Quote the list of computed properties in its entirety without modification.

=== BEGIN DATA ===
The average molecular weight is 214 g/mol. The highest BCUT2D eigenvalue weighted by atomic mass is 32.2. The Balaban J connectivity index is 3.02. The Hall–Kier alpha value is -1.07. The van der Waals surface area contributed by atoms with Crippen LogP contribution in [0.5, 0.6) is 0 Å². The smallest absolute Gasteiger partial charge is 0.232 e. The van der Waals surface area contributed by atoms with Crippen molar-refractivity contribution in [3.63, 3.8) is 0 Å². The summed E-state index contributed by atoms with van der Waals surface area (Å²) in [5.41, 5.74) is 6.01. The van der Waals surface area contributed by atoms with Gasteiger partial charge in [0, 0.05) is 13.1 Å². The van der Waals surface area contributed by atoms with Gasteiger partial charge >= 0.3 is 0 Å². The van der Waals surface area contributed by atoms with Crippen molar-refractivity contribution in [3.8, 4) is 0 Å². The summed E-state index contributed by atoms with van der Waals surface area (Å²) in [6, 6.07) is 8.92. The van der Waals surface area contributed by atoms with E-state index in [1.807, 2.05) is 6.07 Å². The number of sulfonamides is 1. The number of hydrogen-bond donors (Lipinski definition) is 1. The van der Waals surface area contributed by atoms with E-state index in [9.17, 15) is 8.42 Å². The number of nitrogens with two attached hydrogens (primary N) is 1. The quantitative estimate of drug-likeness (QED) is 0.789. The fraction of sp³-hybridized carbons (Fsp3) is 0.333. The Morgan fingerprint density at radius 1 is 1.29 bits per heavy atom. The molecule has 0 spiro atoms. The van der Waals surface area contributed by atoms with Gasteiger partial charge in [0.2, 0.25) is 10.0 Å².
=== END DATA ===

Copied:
The average molecular weight is 214 g/mol. The highest BCUT2D eigenvalue weighted by atomic mass is 32.2. The Balaban J connectivity index is 3.02. The Hall–Kier alpha value is -1.07. The van der Waals surface area contributed by atoms with Crippen LogP contribution in [0.5, 0.6) is 0 Å². The smallest absolute Gasteiger partial charge is 0.232 e. The van der Waals surface area contributed by atoms with Crippen molar-refractivity contribution in [3.63, 3.8) is 0 Å². The summed E-state index contributed by atoms with van der Waals surface area (Å²) in [5.41, 5.74) is 6.01. The van der Waals surface area contributed by atoms with Gasteiger partial charge in [0, 0.05) is 13.1 Å². The van der Waals surface area contributed by atoms with Gasteiger partial charge >= 0.3 is 0 Å². The van der Waals surface area contributed by atoms with Crippen molar-refractivity contribution in [3.8, 4) is 0 Å². The summed E-state index contributed by atoms with van der Waals surface area (Å²) in [6, 6.07) is 8.92. The van der Waals surface area contributed by atoms with E-state index in [1.807, 2.05) is 6.07 Å². The number of sulfonamides is 1. The number of hydrogen-bond donors (Lipinski definition) is 1. The van der Waals surface area contributed by atoms with E-state index in [9.17, 15) is 8.42 Å². The number of nitrogens with two attached hydrogens (primary N) is 1. The quantitative estimate of drug-likeness (QED) is 0.789. The fraction of sp³-hybridized carbons (Fsp3) is 0.333. The Morgan fingerprint density at radius 1 is 1.29 bits per heavy atom. The molecule has 0 spiro atoms. The van der Waals surface area contributed by atoms with Gasteiger partial charge in [0.2, 0.25) is 10.0 Å².